Stephen M. Hood
Savas Beatie, 2015, 286 pp. + 26 pp. introduction, $32.95
Image courtesy of amazon.com
One of the most fascinating people to come out of the Civil War is General John Bell Hood. His own recollections of combat in his book Advance and Retreat had left many people with questions that seemed as though they would never be answered. Here, in The Lost Papers of Confederate General John Bell Hood, some of those questions may be answered. For the first time ever, the letters and correspondence of General Hood which never made it into print are here for the public to see. Not only are they printed for the good of Civil War academia, but they are supplied with well written footnotes by Stephen M. Hood who is no stranger to the study.
Stephen M. Hood is an award winning author and graduate of the Kentucky Military Institute, Marshall University. He is a veteran of the United States Marine Corps Reserve and is a descendent of John Bell Hood. He is also a member of the Board of Directors on the Blue Gray Education Society of Chatham, Virginia and a past president of the Board of Directors of Confederate Memorial Hall Museum Foundation in New Orleans. His previous work, John Bell Hood: The Rise, Fall, and Resurrection of a Confederate General, was the recipient of the 2014 Albert Castel Book Award for the Best Book on the Civil War in the Western Theater. It was also the recipient of the 2014 Walt Whitman Civil War Award for best general category Civil War title.
There is no other author more qualified, I believe, to release the lost papers of John Bell Hood. Mr. Hood has performed a labor of love by bringing these to the attention of the public and with the exhaustive research and work he put into his own footnotes, I could tell that this would be a book that will last through the ages. The organization of the letters is second to none allowing the reader to look at the section which they are interested in instead of trying to find them through an index. If you want to read about his exploits in the Atlanta campaign, there is a complete chapter devoted to those documents. If you want to look at the Gettysburg and Chickamauga campaign where Hood was wounded, there is a chapter devoted to his medical records. Everything you could want in a groundbreaking primary source is in this book and not only are they organized in a wonderful manner, but they are supplied with pictures and facsimiles of the letters so the readers can see the writing of the general himself. In the end, you learn a great deal about Hood the commander and man which you had never knew before.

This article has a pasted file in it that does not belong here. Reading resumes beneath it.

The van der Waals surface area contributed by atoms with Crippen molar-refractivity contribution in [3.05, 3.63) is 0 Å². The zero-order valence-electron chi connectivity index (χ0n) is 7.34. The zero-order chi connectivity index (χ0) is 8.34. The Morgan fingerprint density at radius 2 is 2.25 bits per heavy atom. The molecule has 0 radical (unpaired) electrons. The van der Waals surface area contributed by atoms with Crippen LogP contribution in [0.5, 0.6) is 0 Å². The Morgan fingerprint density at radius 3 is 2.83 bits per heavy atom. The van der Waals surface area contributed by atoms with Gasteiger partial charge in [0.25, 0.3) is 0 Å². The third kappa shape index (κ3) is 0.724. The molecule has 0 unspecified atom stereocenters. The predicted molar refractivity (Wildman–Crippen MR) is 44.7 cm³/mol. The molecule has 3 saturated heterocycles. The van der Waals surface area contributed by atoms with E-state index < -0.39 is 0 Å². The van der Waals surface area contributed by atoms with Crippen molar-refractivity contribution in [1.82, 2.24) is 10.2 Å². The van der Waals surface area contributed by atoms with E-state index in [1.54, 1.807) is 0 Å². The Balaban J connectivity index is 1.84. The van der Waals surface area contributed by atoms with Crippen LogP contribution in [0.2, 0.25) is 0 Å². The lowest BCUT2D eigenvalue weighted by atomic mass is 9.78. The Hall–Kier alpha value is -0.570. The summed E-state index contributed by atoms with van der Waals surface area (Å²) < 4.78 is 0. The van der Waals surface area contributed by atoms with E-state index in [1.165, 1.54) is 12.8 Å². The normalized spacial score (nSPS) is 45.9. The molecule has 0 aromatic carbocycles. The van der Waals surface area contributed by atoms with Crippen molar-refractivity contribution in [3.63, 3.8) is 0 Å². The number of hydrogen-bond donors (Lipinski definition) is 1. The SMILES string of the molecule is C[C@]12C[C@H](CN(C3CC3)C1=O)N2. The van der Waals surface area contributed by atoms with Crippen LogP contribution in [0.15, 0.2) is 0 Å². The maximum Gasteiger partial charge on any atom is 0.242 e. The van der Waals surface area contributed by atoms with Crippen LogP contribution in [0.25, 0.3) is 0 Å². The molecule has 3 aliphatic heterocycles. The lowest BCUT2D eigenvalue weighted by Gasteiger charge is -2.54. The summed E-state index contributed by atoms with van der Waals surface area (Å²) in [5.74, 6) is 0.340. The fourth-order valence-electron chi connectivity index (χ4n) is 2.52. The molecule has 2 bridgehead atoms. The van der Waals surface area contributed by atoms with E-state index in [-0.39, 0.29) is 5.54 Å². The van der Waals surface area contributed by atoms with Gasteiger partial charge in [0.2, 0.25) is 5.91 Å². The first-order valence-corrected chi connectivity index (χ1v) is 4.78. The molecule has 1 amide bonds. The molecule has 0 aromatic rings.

I highly recommend this book to anyone interested in the character of John Bell Hood. He is one of the most interesting people to have survived and written about the war. His descendent, Stephen Hood, shows us in this book that there is always something that has not yet reached the eyes of eager Civil War scholars and students. This book should be on the shelf of every Civil War reader and I applaud Stephen Hood for bringing these documents to the attention of the public.